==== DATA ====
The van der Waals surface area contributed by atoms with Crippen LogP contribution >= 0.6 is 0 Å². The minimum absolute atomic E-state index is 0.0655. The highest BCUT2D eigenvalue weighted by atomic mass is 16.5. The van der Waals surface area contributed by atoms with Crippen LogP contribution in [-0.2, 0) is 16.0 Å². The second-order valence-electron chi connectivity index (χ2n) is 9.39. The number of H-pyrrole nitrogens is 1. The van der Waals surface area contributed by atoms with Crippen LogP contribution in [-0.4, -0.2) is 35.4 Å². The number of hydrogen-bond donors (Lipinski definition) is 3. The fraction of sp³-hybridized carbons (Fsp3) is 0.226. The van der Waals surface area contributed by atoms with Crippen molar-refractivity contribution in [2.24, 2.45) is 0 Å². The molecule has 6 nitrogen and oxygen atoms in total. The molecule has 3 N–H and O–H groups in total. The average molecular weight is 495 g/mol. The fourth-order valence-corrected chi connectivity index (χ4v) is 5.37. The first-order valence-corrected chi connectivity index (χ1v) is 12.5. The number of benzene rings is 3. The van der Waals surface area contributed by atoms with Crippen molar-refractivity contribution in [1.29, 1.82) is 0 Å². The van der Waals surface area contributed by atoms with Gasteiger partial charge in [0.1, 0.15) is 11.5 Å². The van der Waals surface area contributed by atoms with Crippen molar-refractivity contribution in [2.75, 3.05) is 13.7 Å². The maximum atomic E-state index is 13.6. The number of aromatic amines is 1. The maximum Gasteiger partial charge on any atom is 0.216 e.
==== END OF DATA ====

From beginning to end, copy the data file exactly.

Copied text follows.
The van der Waals surface area contributed by atoms with Crippen LogP contribution >= 0.6 is 0 Å². The minimum absolute atomic E-state index is 0.0655. The highest BCUT2D eigenvalue weighted by atomic mass is 16.5. The van der Waals surface area contributed by atoms with Crippen LogP contribution in [-0.2, 0) is 16.0 Å². The second-order valence-electron chi connectivity index (χ2n) is 9.39. The number of H-pyrrole nitrogens is 1. The van der Waals surface area contributed by atoms with Crippen LogP contribution in [-0.4, -0.2) is 35.4 Å². The number of hydrogen-bond donors (Lipinski definition) is 3. The fraction of sp³-hybridized carbons (Fsp3) is 0.226. The van der Waals surface area contributed by atoms with Crippen molar-refractivity contribution in [2.24, 2.45) is 0 Å². The molecule has 6 nitrogen and oxygen atoms in total. The molecule has 3 N–H and O–H groups in total. The average molecular weight is 495 g/mol. The fourth-order valence-corrected chi connectivity index (χ4v) is 5.37. The first-order valence-corrected chi connectivity index (χ1v) is 12.5. The number of benzene rings is 3. The van der Waals surface area contributed by atoms with Crippen molar-refractivity contribution in [1.29, 1.82) is 0 Å². The van der Waals surface area contributed by atoms with Gasteiger partial charge in [0.1, 0.15) is 11.5 Å². The van der Waals surface area contributed by atoms with Crippen molar-refractivity contribution in [2.75, 3.05) is 13.7 Å². The maximum atomic E-state index is 13.6. The number of aromatic amines is 1. The maximum Gasteiger partial charge on any atom is 0.216 e.